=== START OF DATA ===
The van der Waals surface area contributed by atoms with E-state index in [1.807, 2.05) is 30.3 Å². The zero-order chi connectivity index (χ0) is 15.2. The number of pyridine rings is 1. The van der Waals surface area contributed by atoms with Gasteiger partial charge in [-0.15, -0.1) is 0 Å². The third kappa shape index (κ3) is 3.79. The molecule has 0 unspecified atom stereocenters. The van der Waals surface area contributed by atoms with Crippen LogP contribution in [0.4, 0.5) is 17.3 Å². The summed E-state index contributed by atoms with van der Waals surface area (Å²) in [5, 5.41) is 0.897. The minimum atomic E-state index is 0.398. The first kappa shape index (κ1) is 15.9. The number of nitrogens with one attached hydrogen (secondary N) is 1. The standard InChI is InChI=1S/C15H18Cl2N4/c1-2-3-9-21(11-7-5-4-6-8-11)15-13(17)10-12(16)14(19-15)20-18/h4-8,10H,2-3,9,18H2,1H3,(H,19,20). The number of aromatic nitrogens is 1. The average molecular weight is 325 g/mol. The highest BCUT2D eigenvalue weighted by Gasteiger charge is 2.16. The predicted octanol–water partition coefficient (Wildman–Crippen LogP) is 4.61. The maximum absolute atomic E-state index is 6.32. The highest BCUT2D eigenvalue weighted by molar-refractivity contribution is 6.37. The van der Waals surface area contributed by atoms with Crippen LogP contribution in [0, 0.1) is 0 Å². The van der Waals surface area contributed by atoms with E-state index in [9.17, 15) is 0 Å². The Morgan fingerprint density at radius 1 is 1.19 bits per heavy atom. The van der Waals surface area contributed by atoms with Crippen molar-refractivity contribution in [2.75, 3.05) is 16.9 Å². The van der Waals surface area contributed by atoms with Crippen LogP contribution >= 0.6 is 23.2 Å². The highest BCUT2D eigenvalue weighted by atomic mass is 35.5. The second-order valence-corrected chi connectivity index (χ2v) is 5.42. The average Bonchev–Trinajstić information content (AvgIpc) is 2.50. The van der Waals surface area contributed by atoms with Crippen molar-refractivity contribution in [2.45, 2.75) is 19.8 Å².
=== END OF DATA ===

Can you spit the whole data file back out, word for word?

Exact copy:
The van der Waals surface area contributed by atoms with E-state index in [1.807, 2.05) is 30.3 Å². The zero-order chi connectivity index (χ0) is 15.2. The number of pyridine rings is 1. The van der Waals surface area contributed by atoms with Gasteiger partial charge in [-0.15, -0.1) is 0 Å². The third kappa shape index (κ3) is 3.79. The molecule has 0 unspecified atom stereocenters. The van der Waals surface area contributed by atoms with Crippen LogP contribution in [0.4, 0.5) is 17.3 Å². The summed E-state index contributed by atoms with van der Waals surface area (Å²) in [5, 5.41) is 0.897. The minimum atomic E-state index is 0.398. The first kappa shape index (κ1) is 15.9. The number of nitrogens with one attached hydrogen (secondary N) is 1. The standard InChI is InChI=1S/C15H18Cl2N4/c1-2-3-9-21(11-7-5-4-6-8-11)15-13(17)10-12(16)14(19-15)20-18/h4-8,10H,2-3,9,18H2,1H3,(H,19,20). The number of aromatic nitrogens is 1. The average molecular weight is 325 g/mol. The highest BCUT2D eigenvalue weighted by Gasteiger charge is 2.16. The predicted octanol–water partition coefficient (Wildman–Crippen LogP) is 4.61. The maximum absolute atomic E-state index is 6.32. The highest BCUT2D eigenvalue weighted by molar-refractivity contribution is 6.37. The van der Waals surface area contributed by atoms with Crippen LogP contribution in [0, 0.1) is 0 Å². The van der Waals surface area contributed by atoms with E-state index in [9.17, 15) is 0 Å². The Morgan fingerprint density at radius 1 is 1.19 bits per heavy atom. The van der Waals surface area contributed by atoms with Crippen molar-refractivity contribution in [2.75, 3.05) is 16.9 Å². The van der Waals surface area contributed by atoms with Crippen LogP contribution >= 0.6 is 23.2 Å². The highest BCUT2D eigenvalue weighted by atomic mass is 35.5. The second-order valence-corrected chi connectivity index (χ2v) is 5.42. The average Bonchev–Trinajstić information content (AvgIpc) is 2.50. The van der Waals surface area contributed by atoms with Crippen molar-refractivity contribution in [2.45, 2.75) is 19.8 Å².